• U.S.

The City: Next: the Slurb

3 minute read

Growth is an article of faith with Californians. They can scarcely wait for the promised day—perhaps no more than a year off—when California will overtake New York as the most populous state in the Union. (The 1960 census gave New York 16,782,304 to California’s 15,717,204.) To keep up with the state’s fabulous growth and get ready for still more, California’s builders have energetically churned out new subdivisions, new highways, new schools, new water projects&#new; everything. But last week, over the din of bulldozers and carpenters’ hammers, a citizens’ committee sounded a note of alarm and warning. In the heedless rush to keep up with the demand for more and more, warned the committee, the builders are transforming California into a mass of “slurbs—sloppy, sleazy, slovenly, slipshod semi-cities.”

The warning came in a 63-page study made by Samuel E. Wood and Alfred E. Heller for a group of leading Californians who last year formed a non-profit organization called California Tomorrow. Their report concedes that various communities are trying to plan intelligently, but says that the planners are defeating themselves because of the lack of a master plan. “Although the dough looks good,” say Wood and Heller, “the cake is not rising and the reason is simple: nobody wrote out a recipe.”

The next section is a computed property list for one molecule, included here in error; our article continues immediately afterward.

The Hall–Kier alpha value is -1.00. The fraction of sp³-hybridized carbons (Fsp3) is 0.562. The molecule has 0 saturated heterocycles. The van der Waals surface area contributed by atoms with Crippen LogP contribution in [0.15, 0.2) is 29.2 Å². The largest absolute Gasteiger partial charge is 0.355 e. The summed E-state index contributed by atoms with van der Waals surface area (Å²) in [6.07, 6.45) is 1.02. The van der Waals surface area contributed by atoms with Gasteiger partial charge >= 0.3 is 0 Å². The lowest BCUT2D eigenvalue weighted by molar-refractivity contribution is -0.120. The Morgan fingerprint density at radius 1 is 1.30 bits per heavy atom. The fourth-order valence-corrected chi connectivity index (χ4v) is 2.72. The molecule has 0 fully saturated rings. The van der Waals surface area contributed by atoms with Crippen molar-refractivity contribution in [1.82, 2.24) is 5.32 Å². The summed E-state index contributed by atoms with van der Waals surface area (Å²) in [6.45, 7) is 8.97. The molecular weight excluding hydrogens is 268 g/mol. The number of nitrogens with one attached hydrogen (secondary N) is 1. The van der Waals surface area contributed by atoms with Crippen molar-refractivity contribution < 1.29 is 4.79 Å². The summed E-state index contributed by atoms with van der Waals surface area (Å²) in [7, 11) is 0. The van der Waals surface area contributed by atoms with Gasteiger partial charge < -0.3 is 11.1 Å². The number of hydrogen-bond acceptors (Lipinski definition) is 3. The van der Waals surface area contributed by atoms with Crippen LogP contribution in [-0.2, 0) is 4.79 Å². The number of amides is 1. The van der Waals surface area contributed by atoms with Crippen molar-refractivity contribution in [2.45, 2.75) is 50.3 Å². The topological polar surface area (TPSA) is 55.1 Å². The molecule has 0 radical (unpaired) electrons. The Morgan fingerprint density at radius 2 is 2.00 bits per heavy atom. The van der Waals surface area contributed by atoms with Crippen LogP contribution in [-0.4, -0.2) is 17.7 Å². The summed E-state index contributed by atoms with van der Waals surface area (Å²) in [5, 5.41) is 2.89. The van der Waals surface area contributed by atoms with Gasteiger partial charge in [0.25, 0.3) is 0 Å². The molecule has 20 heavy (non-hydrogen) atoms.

A Bloody Nose. California has “a serious, progressively disastrous lack of coordinated land planning and development. In spite of all efforts to the contrary, California’s unique bright land is increasingly defiled by badly located freeways and housing subdivisions and industries which needlessly destroy beautiful scenery and entomb agricultural land; by reservoirs and watercourses which unwittingly encourage the growth of mislocated communities; by waste products; by cars and jeeps and cycles which pre-empt our very living and breathing space. Already, the state’s nose is bloody. How long before its whole magnificent body is beaten to deformity? How long before the bright lands are dead lands?” Every Californian can cite his own pet example of the slurban blight. In San Francisco, the famed waterfront was threatened by a new elevated ramp until a group of aroused citizens forced the state to sus pend construction. In Sacramento, highway builders propose to split the city in two with a throughway that will require the demolition of several of the city’s most cherished historical buildings, which happen to stand in the way.

Grizzly’s Paws. California has a state office of planning, which is supposed to coordinate the efforts of the local and state groups that now blissfully ignore one another. But the office of planning lacks policy and money (it operates on $90,000 a year). This is “almost incomprehensible in the light of the fact that California will spend some $55 billion on public-works programs in the next 20 years. Can anyone imagine a private corporation spending that sum without the guidance of a comprehensive plan to make every dollar count?”

Unless the planners coordinate their planning and quickly, the report warns, California will be headed for harder times. “For we continue to have 1,500 new neighbors a day, a half a million a year; monstrous misplaced freeways; salty ground water supplies; park land scuffed and trampled like a pitcher’s mound; a grey stink in the air. And like the great California grizzly, the slurb paws its way across that land of gold.”

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